Human papillomavirus, or HPV, is the most common sexually transmitted disease, according to the Centers for Disease Control and Prevention, which along with the American Academy of Pediatrics recommends the three-dose (over a period of six months) vaccine at that age, meaning before kids generally become sexually active.

More than 25 speakers — including doctors, researchers, executives from health-care foundations, high school students, cancer survivors and even a dentist — addressed Dr. Karen Hacker, head of the Allegheny County Health Department, and council members.

Dr. Liz Miller, director of community health at Children's Hospital at Pittsburgh and a professor of pediatrics at the University of Pittsburgh's School of Medicine, called the vaccine mandate "critically important" for "bridging the gap" in parts of Allegheny County where parents might not be educated on HPV, or where access to primary care is less likely.

"The HPV vaccine is frankly a no-brainer," she said.

According to the CDC, in most cases HPV will go away on its own. But when it doesn't, it can cause genital warts and cancers, including cervical cancer, cancer of the vulva, vagina, penis or anus. Cancer caused by HPV can also manifest itself in the throat, tongue and tonsils.

Currently the vaccine is mandatory for school entry in Rhode Island, Virginia and Washington, D.C.

"We have spoken with all three states to better understand their perspectives and experience," Hacker wrote in an email to City Paper. She says the vaccine is covered by most health-insurance plans and is included in the Affordable Care Act's preventive measures.

John Rhodes, a 50-year-old assistant basketball coach for the Duquesne University Dukes, testified as a throat- and neck-cancer survivor. He called himself a "6-foot-9 walking billboard" for the HPV vaccine. He has been in remission for seven months after being treated for stage-four cancer that settled in his lymph nodes and was caused by HPV. 

"My kids are vaccinated," he said. "As a coach and a competitive person, I challenge you [to mandate the vaccine]."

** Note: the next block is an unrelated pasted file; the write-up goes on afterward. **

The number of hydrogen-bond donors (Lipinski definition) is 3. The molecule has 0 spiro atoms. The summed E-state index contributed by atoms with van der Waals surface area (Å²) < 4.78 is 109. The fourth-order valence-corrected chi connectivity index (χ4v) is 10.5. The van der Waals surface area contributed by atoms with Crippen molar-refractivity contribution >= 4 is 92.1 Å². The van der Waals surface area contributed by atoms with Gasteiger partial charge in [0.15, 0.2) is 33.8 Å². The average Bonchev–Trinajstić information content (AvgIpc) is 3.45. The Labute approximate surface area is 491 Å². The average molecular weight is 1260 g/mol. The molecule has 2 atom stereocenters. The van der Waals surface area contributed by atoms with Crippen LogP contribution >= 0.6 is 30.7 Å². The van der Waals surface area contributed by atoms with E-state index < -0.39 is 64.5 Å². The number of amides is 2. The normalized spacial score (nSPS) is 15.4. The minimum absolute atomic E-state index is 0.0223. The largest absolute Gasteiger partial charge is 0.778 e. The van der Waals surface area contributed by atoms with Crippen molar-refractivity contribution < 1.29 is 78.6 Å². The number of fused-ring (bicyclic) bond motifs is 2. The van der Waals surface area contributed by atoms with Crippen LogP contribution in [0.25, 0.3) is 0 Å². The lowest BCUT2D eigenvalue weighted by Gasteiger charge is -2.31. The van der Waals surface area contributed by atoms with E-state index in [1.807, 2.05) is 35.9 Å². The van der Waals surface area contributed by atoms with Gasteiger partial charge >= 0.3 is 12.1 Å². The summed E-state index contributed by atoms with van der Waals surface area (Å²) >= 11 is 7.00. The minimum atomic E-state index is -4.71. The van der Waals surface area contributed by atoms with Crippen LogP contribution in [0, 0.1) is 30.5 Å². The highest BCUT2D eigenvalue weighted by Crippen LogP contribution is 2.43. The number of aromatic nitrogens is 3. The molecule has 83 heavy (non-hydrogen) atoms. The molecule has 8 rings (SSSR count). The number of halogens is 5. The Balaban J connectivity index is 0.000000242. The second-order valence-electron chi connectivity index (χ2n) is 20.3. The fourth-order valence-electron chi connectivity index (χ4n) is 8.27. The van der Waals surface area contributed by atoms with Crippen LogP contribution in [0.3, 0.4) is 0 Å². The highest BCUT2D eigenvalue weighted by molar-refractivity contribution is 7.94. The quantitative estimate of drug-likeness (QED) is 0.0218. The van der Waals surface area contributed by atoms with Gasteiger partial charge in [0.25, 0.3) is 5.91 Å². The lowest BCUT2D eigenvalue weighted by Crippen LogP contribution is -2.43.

Several doctors shared concern for the pain and complications their patients feel once they are diagnosed with a cancer caused by HPV.

Dr. Umamaheswar Duvvuri, a head- and neck-cancer surgeon at UPMC and the local VA hospital, told the crowd about his 55-year-old male patient from Dubois, Pa., who found a lump on his neck. "I spent the day removing a large portion of this man's tongue," he said. "That could've been prevented."

After the meeting, he explained that he and colleagues will be operating on six patients and treating four others for "oropharyngeal" cancers — head and neck cancers — and that those types of cancers are predicted to rise by 2020.

Sixteen-year-old Sydney Reyes, of Riverview Junior-Senior High School, addressed another common argument against the vaccine — that it will encourage sexual promiscuity in teenagers.

"This assumption can be resolved by having a proper discussion with your teen, not by blocking a vaccination," Reyes said. "Why should we risk a life like this when we really don't have to?"

A few speakers against the vaccine mandate expressed their concerns to the councilors. A parent named Amy Rafferty read a letter from a friend whose daughter allegedly suffered severe hypertonia — muscles spasms — to the point where she couldn't walk anymore after receiving Gardasil, the HPV vaccine from Merck.

James Lyons-Weiler, who formerly worked at the Hillman Cancer Center and who started his own research group entitled the "Institute for Pure and Applied Knowledge," told the crowd he was concerned that the current vaccine would allow for stronger virus strains to attack humans in the future.

Yesterday, Lyons-Weiler posted a 3,000-word essay on his blog denouncing the medical professionals who asked Allegheny County to mandate the vaccine. He also mentioned that he met Rafferty because she organized the local screening of VAXXED — an anti-vaccine documentary that was kicked off the Tribeca Film Festival schedule, and which City Paper's film critic Al Hoff said came "across as an infomercial by way of a conspiracy theory for a discredited argument."

Speakers who followed opponents of the vaccine mandate contradicted their arguments.

Hacker says the comments gathered at the hearing will be presented to the board of health in July.

"They wanted us to consider what the public felt [about an HPV-vaccine mandate]," Hacker said by phone today. 

If the board decides to recommend a mandate, a public-comment period would follow.

Editor's note: This post has been udpated to include comments from Dr. Karen Hacker.

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Monday, June 20, 2016

Ball on the Bridge highlights LGBT ball culture on the Andy Warhol Bridge

Posted By on Mon, Jun 20, 2016 at 11:55 AM

Ball on the Bridge, an event highlighting ball culture and the need for improved health-care services for Pittsburgh’s LGBT community, took place on the Andy Warhol Bridge Saturday night. The event had 28 competition categories on the bridge, which was closed down to traffic. The sidewalks remained open and passersby were encouraged to take in the action.

“We want to see you up here on this stage!” the MC hollered to those who stopped to watch. 

Ball on the Bridge, which the Delta Foundation helped to organize, was meant to “bridge the gap” of health-care access for members of the LGBT community. Dalen Hooks, a longtime participant of the Pittsburgh ball scene and the main organizer of the night, told City Paper’s event preview.